How important is the US cabinet?

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How important is the US cabinet?

The cabinet is not even mentioned in the Constitution, although the 25th amendment lays down a procedure to be followed in the case of the President’s incapacity, the only mention is a possible group of advisers which the President may take advice from. However, despite this, since George Washington, every President has had a cabinet even though some have held meetings more frequently than others.

The UK government is a plural executive and therefore are more reliant upon the cabinet, meetings are held every week. Whereas the US is a singular executive and meetings can be held as little as the President wishes, Kennedy for example felt that cabinet meetings were usually unproductive: “Why should the post-master sit there and listen to a discussion of the problems of Laos?” For this reason, there has been an increase in the use of “Kitchen cabinets” meetings are held on a bi-lateral basis, some meetings aren’t relevant to some departments.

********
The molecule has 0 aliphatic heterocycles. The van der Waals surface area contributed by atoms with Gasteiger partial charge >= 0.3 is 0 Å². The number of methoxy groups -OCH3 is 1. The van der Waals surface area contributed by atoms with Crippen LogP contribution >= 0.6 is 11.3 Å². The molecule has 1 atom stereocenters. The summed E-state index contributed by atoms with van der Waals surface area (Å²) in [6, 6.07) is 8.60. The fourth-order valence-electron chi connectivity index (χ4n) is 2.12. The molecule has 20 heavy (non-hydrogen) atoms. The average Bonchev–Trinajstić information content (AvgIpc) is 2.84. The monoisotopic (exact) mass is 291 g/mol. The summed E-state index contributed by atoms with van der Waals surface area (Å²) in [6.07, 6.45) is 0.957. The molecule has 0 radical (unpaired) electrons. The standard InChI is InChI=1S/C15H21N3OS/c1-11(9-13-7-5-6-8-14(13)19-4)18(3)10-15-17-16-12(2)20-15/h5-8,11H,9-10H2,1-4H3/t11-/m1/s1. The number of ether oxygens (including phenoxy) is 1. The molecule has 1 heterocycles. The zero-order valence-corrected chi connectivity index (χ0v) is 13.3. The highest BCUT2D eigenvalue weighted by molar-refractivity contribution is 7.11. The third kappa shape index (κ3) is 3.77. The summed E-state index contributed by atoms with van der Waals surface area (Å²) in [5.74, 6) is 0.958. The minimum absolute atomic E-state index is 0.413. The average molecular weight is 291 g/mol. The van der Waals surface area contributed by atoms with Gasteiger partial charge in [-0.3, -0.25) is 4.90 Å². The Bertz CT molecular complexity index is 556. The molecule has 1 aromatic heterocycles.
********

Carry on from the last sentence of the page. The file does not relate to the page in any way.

In the US the cabinet is an advisory body only, in the final analysis the president consults whom he wishes  and may choose to ignore the advice of the cabinet, Lincoln was famously quoted: “seven noes, one aye-the ayes have it”. The American Cabinet does not contain party notables, they do not have a place in the legislature and so they are of little assistance to the president in pushing his programme through Congress. An American cabinet bears little relation to

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